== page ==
Jeffrey Goldberg Bloomberg View Article “Israel Chooses Settlements Over Friends”
On October 23rd, 2014, Jeffrey Goldberg wrote a piece on Bloomberg View entitled “Israel Chooses Settlements Over Friends.” In the piece, Goldberg makes a number of excellent points highlighting the political positions of the current administration of Benjamin Netanyahu and this government, and the reason why he does not seem to understand why so many are continually critical of Israel’s ongoing rights violations in the Palestine Occupied Territories. In the piece, Goldberg states that
“Israeli Prime Minister Benjamin Netanyahu’s government fervently believes that the Jewish settlements in the West Bank — whose expansion it supports — are irrelevant to its conflict with the Palestinians. Rather, the Israeli government thinks that the core of the conflict is located in what it sees as the Arab rejection of the Jewish people’s right to a nation-state in even a part of the Jewish ancestral homeland.”
Goldberg goes on to explain that the relationship between the United States and Israeli leadership is becoming more tense, in large part because of Israel’s continued settlement expansion in East Jerusalem and the West Bank. As Goldberg explains,
“The war of words between the Israeli and U.S. governments is steadily intensifying. Shortly after a cease-fire reached late this summer brought a pause to the ongoing, violent conflict between Israel and Hamas, the Israeli government appropriated almost 1,000 acres of West Bank land, prompting condemnatory statements from theObama administration and other Israel-friendly governments. A few weeks ago, after Israel announced construction of a housing development in East Jerusalem, White House Press Secretary Josh Earnest warned that the project would “distance Israel from even its closest allies” and “call into question Israel’s ultimate commitment to a peaceful negotiated settlement with the Palestinians.”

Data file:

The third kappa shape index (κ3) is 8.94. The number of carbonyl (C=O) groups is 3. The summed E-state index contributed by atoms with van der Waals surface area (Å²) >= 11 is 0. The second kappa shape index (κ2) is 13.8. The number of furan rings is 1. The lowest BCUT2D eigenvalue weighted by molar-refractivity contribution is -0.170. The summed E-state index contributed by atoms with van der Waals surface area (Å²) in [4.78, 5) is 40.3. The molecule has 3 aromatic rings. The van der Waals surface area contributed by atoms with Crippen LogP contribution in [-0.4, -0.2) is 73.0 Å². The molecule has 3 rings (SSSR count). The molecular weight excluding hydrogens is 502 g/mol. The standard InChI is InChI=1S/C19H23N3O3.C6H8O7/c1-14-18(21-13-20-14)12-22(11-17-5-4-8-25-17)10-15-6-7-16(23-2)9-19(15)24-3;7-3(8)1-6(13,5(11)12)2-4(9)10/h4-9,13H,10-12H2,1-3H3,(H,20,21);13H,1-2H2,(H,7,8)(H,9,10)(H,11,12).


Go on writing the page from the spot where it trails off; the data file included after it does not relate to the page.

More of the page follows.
Goldberg also talks about Israel’s concern about the rise of extremism in the region, but makes an important point that this in no way excuses Israeli’s actions with regards to continued settlements, which will make a future Palestinian state very difficult.
This is why the criticism of Israel’s settlements must continue. Netanyahu does not seem to have an interest in stopping the settlement expansion; he has shown little to suggest that he is committed to ending the settlements. Therefore, the world must continue to speak out against such actions, day after day. While international public opinion has voiced their anger at Israel’s actions in Gaza, the West Bank, and in East Jerusalem, there must be a continue voice to call out the rights violations of Israel in the Occupied Palestinian Territories. It is unfortunate that the individuals and parties in Israel that are truly willing to work for a peace with the Palestinians have little say in policy with Netanyahu’s party and supporters in power, because there needs to be a serious commitment by both sides for peace, and with Netanyahu’s recent policies in Gaza, as well as his criticism of those who challenge the settlements, as Goldberg points out, it is likely that Netanyahu will continue to further isolate himself in the international system, and the world continues to see what Netanyahu’s interests are (territorial expansion), and what they are not (namely peace and a two-state solution with Palestinians).